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Chapter Eleven: Antiquity Archeology/FC

When doing research, one cannot stop if reports conflict.

I feel a little like Howard Carter the guy that discovered Tutankhamun's tomb back in the 20s. Well not quite.

To research a dilapidated funny car body some thirty years after it last ran may not seem as elusive as finding a tomb hidden in The Valley of the Kings for four millennia. But, it sure has felt like it.

As I wrote in earlier chapters, I have the feeling the body once belonged to Bobby Wood. The fact that like Wood, Ernie Duckett hailed from Alabama is just too much of a coincidence to overlook.

Actually, when I began to place inquiries on the web, I received several responses. Even a few forwards. Several people that really like to document these things historically, exchanged messages in my regard.

One of the first was this one from David Dilbeck who runs a fun site called GeorgiaDragRacing.com. It is filled with heroes from the 60s and early 70s that toured through the strips in Georgia, and most shot at Southeastern Dragway in Dallas, just outside of Atlanta. He'd heard from Dennis Doubleday, who seems to do little else but post photos on several sites. Some are scans out of old magazines and papers covering dragracing. He said:

Phil, I just got this response off one of the lists:

David,

Just got some papers with the Mahaffey/Campbell Golden Rod Nova. Looks a lot like the Ernie Duckett car Flyin' Phil's trying to track down. I'm leaning more towards it than Woods now.

Dennis

Maybe this will help. David

www.GeorgiaDragRacing.com

Thanx David. Are there photos? I would have to say that the bottom layer of paint is a dark red like Wood's car was...

Phil

A photo returned.

And do you know what is weird? I cried. No not one of those blubbery deals when you miss your momma. This was more of a joyful feeling than anything, that here was proof that the body I was gonna run had once been what I thought a really truly fueler. There it was tilted up over a 392 Chrysler and mounted on what is most certainly a Don Hardy chassis. The Halibrand wheels glisten in what I believe is Georgia sunshine, and the body has a "lovely" lace paint job, so typical of the times.

Had I ever heard of the Super Golden Rod? No, but that didn't matter one hoot.

Instantly, I knew it was the body I had because of one identifying thing. The radiused rear wheel wells that I have disliked since the start have a funky notch where somebody had gotten jigsaw happy 33 years ago. If you look closely almost directly under the two As in AA/FC, there is that funky notch.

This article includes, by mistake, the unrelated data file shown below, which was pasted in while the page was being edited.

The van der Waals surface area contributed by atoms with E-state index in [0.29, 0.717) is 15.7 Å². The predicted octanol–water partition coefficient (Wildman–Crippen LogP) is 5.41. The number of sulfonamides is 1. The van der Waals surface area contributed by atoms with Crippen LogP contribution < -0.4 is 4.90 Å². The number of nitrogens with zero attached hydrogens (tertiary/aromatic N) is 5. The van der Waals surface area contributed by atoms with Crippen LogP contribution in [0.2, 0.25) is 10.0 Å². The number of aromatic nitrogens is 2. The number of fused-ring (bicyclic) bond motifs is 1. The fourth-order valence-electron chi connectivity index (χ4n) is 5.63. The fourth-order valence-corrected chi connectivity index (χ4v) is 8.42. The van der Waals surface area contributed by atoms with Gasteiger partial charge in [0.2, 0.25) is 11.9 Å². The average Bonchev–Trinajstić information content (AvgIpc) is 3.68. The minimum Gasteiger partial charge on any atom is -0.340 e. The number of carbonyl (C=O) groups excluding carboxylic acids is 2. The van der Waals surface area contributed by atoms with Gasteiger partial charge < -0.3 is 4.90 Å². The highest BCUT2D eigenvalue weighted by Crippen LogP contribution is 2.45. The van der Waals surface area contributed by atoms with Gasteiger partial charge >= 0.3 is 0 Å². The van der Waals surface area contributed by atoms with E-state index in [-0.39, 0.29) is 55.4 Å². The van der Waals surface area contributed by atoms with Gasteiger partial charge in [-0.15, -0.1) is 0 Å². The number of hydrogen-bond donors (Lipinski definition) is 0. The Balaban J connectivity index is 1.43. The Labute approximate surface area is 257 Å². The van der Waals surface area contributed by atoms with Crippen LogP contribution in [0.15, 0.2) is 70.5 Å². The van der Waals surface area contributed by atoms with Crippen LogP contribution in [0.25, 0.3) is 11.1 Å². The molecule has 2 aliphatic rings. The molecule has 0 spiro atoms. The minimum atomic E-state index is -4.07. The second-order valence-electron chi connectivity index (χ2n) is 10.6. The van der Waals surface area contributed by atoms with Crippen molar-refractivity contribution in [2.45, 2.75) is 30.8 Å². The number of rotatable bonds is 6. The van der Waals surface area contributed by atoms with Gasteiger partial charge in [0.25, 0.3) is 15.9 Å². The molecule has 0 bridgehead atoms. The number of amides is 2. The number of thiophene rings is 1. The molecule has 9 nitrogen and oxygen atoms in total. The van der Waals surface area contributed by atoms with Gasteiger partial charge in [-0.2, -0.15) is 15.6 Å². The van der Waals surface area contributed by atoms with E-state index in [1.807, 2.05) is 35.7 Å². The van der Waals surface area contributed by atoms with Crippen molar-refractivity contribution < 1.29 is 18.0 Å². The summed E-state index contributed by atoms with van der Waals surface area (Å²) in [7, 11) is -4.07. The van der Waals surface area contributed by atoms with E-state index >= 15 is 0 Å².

But wait, the back window is cut out?! Mine isn't

More searching was necessary.

Here's another picture that Doubleday sent, showing all the particulars involved in the Golden Rod, racing each other on a much earlier occasion. I guess you already know I am enamored with early-day funny cars, and both of those are indeed fuelers.


Click photo to see larger version.

Another suggestion came from photographer Louis Kimery, suggesting I contact Bobby Wood himself. He presently builds carburetors.

This is the body I have always believed mine to be, Bobby Wood's all-red Nova, the Kendall GT-1 Rebel, pictured at Indy in 1969. The other picture is earlier in the year before all the stickers and lettering are applied. I have included it here to show a comparison between it and the Golden Rod.

When a few points are matched up, the two cars appear to be one and the same. The rear spoilers are very similar, the chute mounts, wheelie bars and tin look to be identical. So, I've concluded that Bobby Wood's 1969 Nova became the Mahaffey/Campbell Super Golden Rod.

I also received this picture from Atlanta in 1970. That's Houston Platt's 70-1/2 Camaro in the far lane. This is the first time I remember seeing a Wood Nova with (poorly) radiused rear wheel wells. From this bit of evidence, I'm still betting my body was this car, which became the Golden Rod, then went to Ernie Duckett. I'm still perplexed about the rear window but that'll work itself out.


Click photo to see larger version.

I wrote to Wood in October:

Hi Bobby,

We've never met though I followed your race career long ago.

I am a drag racer writer, photographer and historian. I've always wanted a nitro FC of my own so a few years ago, I began searching for just the right components -- I wanted a 69 Nova. I found a body in Missouri that said Ernie Duckett on the side. After procuring it, I began to research. I keep thinking it is one of your two Novas. This body is narrowed about a foot.